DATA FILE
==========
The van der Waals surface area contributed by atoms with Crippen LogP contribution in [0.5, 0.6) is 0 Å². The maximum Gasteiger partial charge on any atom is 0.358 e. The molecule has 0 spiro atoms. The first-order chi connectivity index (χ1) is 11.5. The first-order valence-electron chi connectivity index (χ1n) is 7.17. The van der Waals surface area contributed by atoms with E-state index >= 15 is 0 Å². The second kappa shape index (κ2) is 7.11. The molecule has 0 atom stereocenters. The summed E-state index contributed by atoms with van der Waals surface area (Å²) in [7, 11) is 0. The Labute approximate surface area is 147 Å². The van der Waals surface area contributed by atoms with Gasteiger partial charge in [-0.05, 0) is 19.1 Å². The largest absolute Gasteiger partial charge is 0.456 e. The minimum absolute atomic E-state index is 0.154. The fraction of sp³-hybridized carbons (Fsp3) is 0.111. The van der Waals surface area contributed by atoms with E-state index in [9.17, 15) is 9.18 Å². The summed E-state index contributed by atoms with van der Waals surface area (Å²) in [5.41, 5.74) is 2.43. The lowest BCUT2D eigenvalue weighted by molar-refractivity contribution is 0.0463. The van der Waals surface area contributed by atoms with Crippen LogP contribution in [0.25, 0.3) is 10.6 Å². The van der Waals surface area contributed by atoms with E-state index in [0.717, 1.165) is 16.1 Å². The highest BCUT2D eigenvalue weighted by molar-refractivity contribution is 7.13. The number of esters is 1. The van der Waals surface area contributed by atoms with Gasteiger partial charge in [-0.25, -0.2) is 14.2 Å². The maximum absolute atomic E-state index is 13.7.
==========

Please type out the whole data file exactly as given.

The van der Waals surface area contributed by atoms with Crippen LogP contribution in [0.5, 0.6) is 0 Å². The maximum Gasteiger partial charge on any atom is 0.358 e. The molecule has 0 spiro atoms. The first-order chi connectivity index (χ1) is 11.5. The first-order valence-electron chi connectivity index (χ1n) is 7.17. The van der Waals surface area contributed by atoms with E-state index >= 15 is 0 Å². The second kappa shape index (κ2) is 7.11. The molecule has 0 atom stereocenters. The summed E-state index contributed by atoms with van der Waals surface area (Å²) in [7, 11) is 0. The Labute approximate surface area is 147 Å². The van der Waals surface area contributed by atoms with Gasteiger partial charge in [-0.05, 0) is 19.1 Å². The largest absolute Gasteiger partial charge is 0.456 e. The minimum absolute atomic E-state index is 0.154. The fraction of sp³-hybridized carbons (Fsp3) is 0.111. The van der Waals surface area contributed by atoms with E-state index in [9.17, 15) is 9.18 Å². The summed E-state index contributed by atoms with van der Waals surface area (Å²) in [5.41, 5.74) is 2.43. The lowest BCUT2D eigenvalue weighted by molar-refractivity contribution is 0.0463. The van der Waals surface area contributed by atoms with Crippen LogP contribution in [0.25, 0.3) is 10.6 Å². The van der Waals surface area contributed by atoms with E-state index in [0.717, 1.165) is 16.1 Å². The highest BCUT2D eigenvalue weighted by molar-refractivity contribution is 7.13. The number of esters is 1. The van der Waals surface area contributed by atoms with Gasteiger partial charge in [-0.25, -0.2) is 14.2 Å². The maximum absolute atomic E-state index is 13.7.